Thomas Francis Meagher, an Irish revolutionary who later served as a general in the Union army during the U.S. Civil War, is born in Waterford, Ireland.
A Catholic, Meagher was educated by Jesuits, and studied law in Dublin. As a young man, he became deeply involved in Young Ireland, a nationalistic organization that opposed British rule in Ireland. Meagher was a fiery orator, and directed his invective against Ireland's British overseers.
After participating in the aborted Irish rebellion of 1848, Meagher was convicted of high treason. Authorities commuted his death sentence to hard labor and exiled him, like many Irish nationalists of his day, to Tasmania. After four years, he escaped and made his way to New York City. He married into a prosperous merchant's family and became a leader within the Irish-American community.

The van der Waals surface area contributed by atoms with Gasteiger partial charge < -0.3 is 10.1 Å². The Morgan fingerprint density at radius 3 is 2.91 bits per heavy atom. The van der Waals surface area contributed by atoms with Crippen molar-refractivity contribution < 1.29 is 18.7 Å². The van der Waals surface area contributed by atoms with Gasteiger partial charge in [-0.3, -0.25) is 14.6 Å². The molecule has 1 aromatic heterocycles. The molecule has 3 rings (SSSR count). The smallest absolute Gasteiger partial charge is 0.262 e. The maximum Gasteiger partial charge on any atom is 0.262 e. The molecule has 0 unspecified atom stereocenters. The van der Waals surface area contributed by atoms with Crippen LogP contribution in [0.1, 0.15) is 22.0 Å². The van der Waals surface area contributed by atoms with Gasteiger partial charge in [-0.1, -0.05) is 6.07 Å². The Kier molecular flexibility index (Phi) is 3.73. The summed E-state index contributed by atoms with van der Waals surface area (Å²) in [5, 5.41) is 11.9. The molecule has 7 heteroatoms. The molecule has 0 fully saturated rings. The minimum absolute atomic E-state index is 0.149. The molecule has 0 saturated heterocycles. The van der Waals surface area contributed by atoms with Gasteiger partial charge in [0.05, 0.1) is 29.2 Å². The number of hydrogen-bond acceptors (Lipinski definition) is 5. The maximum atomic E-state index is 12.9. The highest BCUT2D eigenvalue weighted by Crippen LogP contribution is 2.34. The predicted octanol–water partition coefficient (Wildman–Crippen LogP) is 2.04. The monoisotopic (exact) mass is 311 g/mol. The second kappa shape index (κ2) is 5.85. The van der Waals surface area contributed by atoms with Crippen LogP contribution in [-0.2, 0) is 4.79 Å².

When the war broke out, Meagher became a captain in the 68th New York militia, an Irish unit that became the nucleus of the famous Irish Brigade in the Army of the Potomac. In February 1862, he was appointed brigadier general of the unit. Meagher served in all of the army's major campaigns in Virginia, and the Irish brigade distinguished itself at the Battle of Fredericksburg in December 1862. However, he was criticized for his unit's high casualty rates, which were rumored to be a result of his heavy drinking.
Meagher resigned his commission in 1863 when General Joseph Hooker, commander of the Army of the Potomac, refused his request to return to New York and recruit Irish replacements for the brigade. He continued his work in the New York Irish-American community, but he returned to duty and served in the Army of the Tennessee in early 1865.
After the war, President Andrew Johnson appointed Meagher secretary of Montana Territory. He died at Fort Benton, Montana, on July 1, 1867, after falling from the deck of a riverboat on the Missouri River. His body was never recovered.
Meagher is honored today with a statue in front of the Montana capitol in Helena.